where ${K}_{i}^{H}$ denotes the ${i}^{th}$ row of the estimation matrix $K$ and ${\stackrel{^}{X}}_{i}={K}_{i}^{H}Y$ . We use the definition of the ${\ell }_{2}$ norm to simplify the equation:

$\underset{K}{min}E\left[\parallel X-,\stackrel{^}{X},{\parallel }_{2}^{2}\right]=\underset{K}{min}E\left[{\parallel X-KY\parallel }_{2}^{2}\right]=\underset{K}{min}E\left[\sum _{i=1}^{n},{\left({X}_{i}-{K}_{i}^{H}Y\right)}^{2}\right]$

Since the terms involved in the sum are independent from each other and nonnegative, this minimization can be posed in terms of $n$ individual minimizations: for $i=1,2,...,n$ , we solve

$\underset{{K}_{i}}{min}E\left[{\left({X}_{i}-{K}_{i}^{H}Y\right)}^{2}\right]=\underset{{K}_{i}}{min}E\left[{\left({X}_{i}-\sum _{i=1}^{n}\overline{{K}_{ij}}{Y}_{j}\right)}^{2}\right]=\underset{{K}_{i}}{min}∥{X}_{i},-,\sum _{i=1}^{n},\overline{{K}_{ij}},{Y}_{j}∥,$

where the norm is the induced norm for the Hilbert space of random variables. Note at this point that the set of random variables ${\sum }_{i=1}^{n}\overline{{K}_{ij}}{Y}_{j}$ over the choices of ${K}_{i}$ can be written as $\mathrm{span}\left({\left\{{Y}_{j}\right\}}_{j=1}^{m}\right)$ . Thus, the optimal ${K}_{i}$ is given by the coefficients of the closest point in $\mathrm{span}\left({\left\{{Y}_{j}\right\}}_{j=1}^{m}\right)$ to the random variable ${X}_{i}$ according to the induced norm for the Hilbert space of random variables. Therefore, we solve for ${K}_{i}$ using results from the projection theorem with the corresponding inner product. Recall that given a basis ${Y}_{i}$ for the subspace of interest, we obtain the equation ${\beta }_{i}=G{\left({K}_{i}^{H}\right)}^{T}=G\overline{{K}_{i}}$ , where ${\beta }_{i,j}=〈{X}_{i},,,{Y}_{j}〉$ and $G$ is the Gramian matrix. More specifically, we have

$\underset{{\beta }_{i}}{\underbrace{\left[\begin{array}{c}〈{X}_{i},,,{Y}_{1}〉\\ 〈{X}_{i},,,{Y}_{2}〉\\ ⋮\\ 〈{X}_{i},,,{Y}_{m}〉\end{array}\right]}}=\underset{G}{\underbrace{\left[\begin{array}{cccc}〈{Y}_{1},,,{Y}_{1}〉& 〈{Y}_{2},,,{Y}_{1}〉& \cdots & 〈{Y}_{m},,,{Y}_{1}〉\\ 〈{Y}_{1},,,{Y}_{2}〉& 〈{Y}_{2},,,{Y}_{2}〉& \cdots & 〈{Y}_{m},,,{Y}_{2}〉\\ ⋮& ⋮& \ddots & ⋮\\ 〈{Y}_{1},,,{Y}_{m}〉& 〈{Y}_{2},,,{Y}_{m}〉& \cdots & 〈{Y}_{m},,,{Y}_{m}〉\end{array}\right]}}\underset{{K}_{i}}{\underbrace{\left[\begin{array}{c}\overline{{K}_{i1}}\\ \overline{{K}_{i2}}\\ ⋮\\ \overline{{K}_{im}}\end{array}\right]}}.$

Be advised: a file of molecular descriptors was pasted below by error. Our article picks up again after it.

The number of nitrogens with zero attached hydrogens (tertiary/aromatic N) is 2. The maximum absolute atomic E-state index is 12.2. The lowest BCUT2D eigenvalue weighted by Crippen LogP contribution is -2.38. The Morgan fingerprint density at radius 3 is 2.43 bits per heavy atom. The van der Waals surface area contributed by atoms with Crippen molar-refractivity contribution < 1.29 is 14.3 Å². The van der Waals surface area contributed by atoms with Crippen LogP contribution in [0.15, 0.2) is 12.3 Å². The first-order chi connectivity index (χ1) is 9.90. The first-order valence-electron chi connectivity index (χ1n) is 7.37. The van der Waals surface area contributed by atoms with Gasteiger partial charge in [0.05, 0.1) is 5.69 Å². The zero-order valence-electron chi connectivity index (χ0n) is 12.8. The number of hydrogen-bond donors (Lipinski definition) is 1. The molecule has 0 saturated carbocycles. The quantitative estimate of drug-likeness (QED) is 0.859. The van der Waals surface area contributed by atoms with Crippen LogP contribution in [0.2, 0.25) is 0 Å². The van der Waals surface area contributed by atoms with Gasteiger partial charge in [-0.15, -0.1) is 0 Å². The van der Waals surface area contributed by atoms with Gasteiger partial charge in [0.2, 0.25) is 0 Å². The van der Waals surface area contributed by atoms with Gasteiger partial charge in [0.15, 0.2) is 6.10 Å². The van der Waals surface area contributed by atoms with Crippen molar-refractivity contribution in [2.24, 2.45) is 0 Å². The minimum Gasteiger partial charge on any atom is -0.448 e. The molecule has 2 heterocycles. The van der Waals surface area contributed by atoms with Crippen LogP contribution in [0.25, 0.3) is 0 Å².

Thus, one can solve for $\overline{{K}_{i}}={G}^{-1}{\beta }_{i}$ . In the Hilbert space of random variables, we have

$\begin{array}{cc}\hfill G& =\left[\begin{array}{cccc}E\left[{Y}_{1}{Y}_{1}\right]& E\left[{Y}_{2}{Y}_{1}\right]& \cdots & E\left[{Y}_{m}{Y}_{1}\right]\\ E\left[{Y}_{1}{Y}_{2}\right]& E\left[{Y}_{2}{Y}_{2}\right]& \cdots & E\left[{Y}_{m}{Y}_{2}\right]\\ ⋮& ⋮& \ddots & ⋮\\ E\left[{Y}_{1}{Y}_{m}\right]& E\left[{Y}_{2}{Y}_{m}\right]& \cdots & E\left[{Y}_{m}{Y}_{m}\right]\end{array}\right]={R}_{Y},\hfill \\ \hfill \beta & =\left[\begin{array}{c}E\left[{X}_{i}{Y}_{1}\right]\\ E\left[{X}_{i}{Y}_{2}\right]\\ ⋮\\ E\left[{X}_{i}{Y}_{m}\right]\end{array}\right]={\rho }_{{X}_{i}Y}.\hfill \end{array}$

Here ${R}_{Y}$ is the correlation matrix of the random vector $Y$ and ${\rho }_{{X}_{i}Y}$ is the cross-correlation vector of the random variable ${X}_{i}$ and vector $Y$ . Thus, we have $\overline{{K}_{i}}={G}^{-1}{\beta }_{i}={R}_{Y}^{-1}{\rho }_{{X}_{i}Y}$ , and so ${K}_{i}^{H}={\rho }_{{X}_{i}Y}^{T}{R}_{Y}^{-1}$ . Concatenating all the rows of $K$ together, we get $K={R}_{X,Y}{R}_{Y}^{-1}$ , where ${R}_{X,Y}$ is the cross-correlation matrix for the random vectors $X$ and $Y$ . We therefore obtain the optimal linear estimator $\stackrel{^}{X}=KY={R}_{X,Y}{R}_{Y}^{-1}Y$ .

At first, there may be some confusion on the difference between least squares and minimum mean-square error. To summarize:

• Least Squares are applied when the quantities observed are deterministic (i.e., a “single draw” of data or observations).
• Minimum Mean Square Error Estimation are applied when random variables are observed under Gaussian noise; one must know a distribution over inputs, and the error must be measured in expectation.